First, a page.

Controversy & Discussion

Last year, a new comic book came out under AHOY comics, called the Second Coming. This comic is about a Superman-esque hero being the roommate of Jesus during his second coming on Earth. At first this comic was supposed to be published by DC under its Vertigo label, but due to public outcry, they cancelled the book, only to be taken up by AHOY. In the first issue, Mark Russel, the writer of the book, also published an author’s note (linked below) explaining himself on why he wanted to create this book.

Within the note he discusses how people called him a blasphemer, which “is coming up with your own opinion” in his mind, so he accepted it whole heartedly. I encourage you to go to the link and read it for yourselves, but I was taken in by what he had to say. He sees the second half of the New Testament as a discussion from multiple people trying to come up with, and ultimately falling short of coming up “with a consensus about what Christ wanted of them, and implying that an open discussion faith should never be out of the question.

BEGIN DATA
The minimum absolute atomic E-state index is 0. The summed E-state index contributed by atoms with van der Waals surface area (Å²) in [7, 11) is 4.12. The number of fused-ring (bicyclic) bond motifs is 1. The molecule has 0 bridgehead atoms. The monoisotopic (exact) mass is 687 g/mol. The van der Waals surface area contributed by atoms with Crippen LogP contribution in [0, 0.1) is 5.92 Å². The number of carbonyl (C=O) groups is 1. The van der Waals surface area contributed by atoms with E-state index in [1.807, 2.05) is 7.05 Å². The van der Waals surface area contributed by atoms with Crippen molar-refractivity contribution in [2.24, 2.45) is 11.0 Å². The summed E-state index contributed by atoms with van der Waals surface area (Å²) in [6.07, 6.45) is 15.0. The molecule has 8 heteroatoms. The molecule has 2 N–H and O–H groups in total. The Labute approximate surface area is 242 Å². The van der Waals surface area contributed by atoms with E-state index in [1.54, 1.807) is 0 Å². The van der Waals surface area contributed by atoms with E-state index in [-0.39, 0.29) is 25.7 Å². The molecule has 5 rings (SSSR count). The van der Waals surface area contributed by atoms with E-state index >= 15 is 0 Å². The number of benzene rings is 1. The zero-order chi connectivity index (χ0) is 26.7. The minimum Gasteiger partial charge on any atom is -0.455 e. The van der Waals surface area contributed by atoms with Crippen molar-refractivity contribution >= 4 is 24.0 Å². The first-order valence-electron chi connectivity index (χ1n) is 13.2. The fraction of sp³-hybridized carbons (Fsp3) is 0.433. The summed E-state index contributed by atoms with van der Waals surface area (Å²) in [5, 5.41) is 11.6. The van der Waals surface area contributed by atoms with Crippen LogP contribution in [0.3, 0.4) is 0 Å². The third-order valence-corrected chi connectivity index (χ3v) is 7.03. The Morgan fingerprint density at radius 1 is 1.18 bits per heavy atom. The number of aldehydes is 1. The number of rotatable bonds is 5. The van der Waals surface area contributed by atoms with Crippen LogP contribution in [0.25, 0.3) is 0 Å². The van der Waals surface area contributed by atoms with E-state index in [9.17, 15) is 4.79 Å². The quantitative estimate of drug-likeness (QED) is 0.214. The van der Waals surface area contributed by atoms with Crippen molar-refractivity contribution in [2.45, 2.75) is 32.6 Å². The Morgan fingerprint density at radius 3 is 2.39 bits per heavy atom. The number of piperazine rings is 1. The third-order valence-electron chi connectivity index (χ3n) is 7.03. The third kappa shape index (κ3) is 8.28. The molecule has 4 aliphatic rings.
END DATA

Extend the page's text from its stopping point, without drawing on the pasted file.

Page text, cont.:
In not too many words, Russel’s note boils down to writing this comic to show the things he feels Christ would be appalled with, as they were some of the very things that he criticized in his life, his goal was to “refuse to play the reindeer games of the rich and powerful”. Which ultimately is what superhero stories are talking about, and why he paired Jesus with one. The main difference being, superheroes turn to violence to solve these things, while Christ is there to show that the world can be fixed without punishment and violence, but instead through empathy and forgiveness. In modern times more than ever, military force and the old ways are not going to be able to protect us, we must look to different ways, ways Christ represented, to solve our problems.

We need to practice these Christ-like ways of love, forgiveness, and empathy, now more that ever. “For without them, the world is lost.”

https://www.hollywoodreporter.com/heat-vision/second-coming-writer-explains-origins-controversial-comic-book-1223196

Sam Jacobs

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